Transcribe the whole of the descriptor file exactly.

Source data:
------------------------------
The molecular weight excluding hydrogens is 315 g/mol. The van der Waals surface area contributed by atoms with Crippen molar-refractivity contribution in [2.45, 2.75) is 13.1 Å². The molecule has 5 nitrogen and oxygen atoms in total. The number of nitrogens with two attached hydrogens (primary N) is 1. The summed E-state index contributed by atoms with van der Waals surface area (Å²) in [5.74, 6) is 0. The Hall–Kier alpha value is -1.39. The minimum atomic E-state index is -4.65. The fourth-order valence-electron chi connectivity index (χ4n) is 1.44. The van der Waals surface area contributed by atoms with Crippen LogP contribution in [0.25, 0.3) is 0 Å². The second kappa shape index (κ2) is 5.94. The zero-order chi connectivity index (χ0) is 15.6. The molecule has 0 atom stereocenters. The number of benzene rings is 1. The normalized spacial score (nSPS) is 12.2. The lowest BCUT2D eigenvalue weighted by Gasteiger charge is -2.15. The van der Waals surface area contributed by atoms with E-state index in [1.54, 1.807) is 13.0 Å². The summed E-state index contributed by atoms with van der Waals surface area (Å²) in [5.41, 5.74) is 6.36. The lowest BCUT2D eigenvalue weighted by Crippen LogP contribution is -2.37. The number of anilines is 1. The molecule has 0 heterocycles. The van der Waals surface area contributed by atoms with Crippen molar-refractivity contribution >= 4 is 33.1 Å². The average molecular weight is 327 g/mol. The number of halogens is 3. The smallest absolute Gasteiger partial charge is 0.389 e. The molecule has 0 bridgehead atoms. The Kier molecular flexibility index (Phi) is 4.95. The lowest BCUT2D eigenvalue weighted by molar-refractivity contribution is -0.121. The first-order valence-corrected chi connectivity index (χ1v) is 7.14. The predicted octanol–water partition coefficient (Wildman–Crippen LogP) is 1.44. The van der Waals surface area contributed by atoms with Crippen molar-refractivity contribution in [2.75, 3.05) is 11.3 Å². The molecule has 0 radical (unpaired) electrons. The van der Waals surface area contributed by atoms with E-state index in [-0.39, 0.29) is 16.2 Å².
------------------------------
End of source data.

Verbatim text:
The molecular weight excluding hydrogens is 315 g/mol. The van der Waals surface area contributed by atoms with Crippen molar-refractivity contribution in [2.45, 2.75) is 13.1 Å². The molecule has 5 nitrogen and oxygen atoms in total. The number of nitrogens with two attached hydrogens (primary N) is 1. The summed E-state index contributed by atoms with van der Waals surface area (Å²) in [5.74, 6) is 0. The Hall–Kier alpha value is -1.39. The minimum atomic E-state index is -4.65. The fourth-order valence-electron chi connectivity index (χ4n) is 1.44. The van der Waals surface area contributed by atoms with Crippen LogP contribution in [0.25, 0.3) is 0 Å². The second kappa shape index (κ2) is 5.94. The zero-order chi connectivity index (χ0) is 15.6. The molecule has 0 atom stereocenters. The number of benzene rings is 1. The normalized spacial score (nSPS) is 12.2. The lowest BCUT2D eigenvalue weighted by Gasteiger charge is -2.15. The van der Waals surface area contributed by atoms with E-state index in [1.54, 1.807) is 13.0 Å². The summed E-state index contributed by atoms with van der Waals surface area (Å²) in [5.41, 5.74) is 6.36. The lowest BCUT2D eigenvalue weighted by Crippen LogP contribution is -2.37. The number of anilines is 1. The molecule has 0 heterocycles. The van der Waals surface area contributed by atoms with Crippen molar-refractivity contribution >= 4 is 33.1 Å². The average molecular weight is 327 g/mol. The number of halogens is 3. The smallest absolute Gasteiger partial charge is 0.389 e. The molecule has 0 bridgehead atoms. The Kier molecular flexibility index (Phi) is 4.95. The lowest BCUT2D eigenvalue weighted by molar-refractivity contribution is -0.121. The first-order valence-corrected chi connectivity index (χ1v) is 7.14. The predicted octanol–water partition coefficient (Wildman–Crippen LogP) is 1.44. The van der Waals surface area contributed by atoms with Crippen molar-refractivity contribution in [2.75, 3.05) is 11.3 Å². The molecule has 0 radical (unpaired) electrons. The van der Waals surface area contributed by atoms with E-state index in [-0.39, 0.29) is 16.2 Å².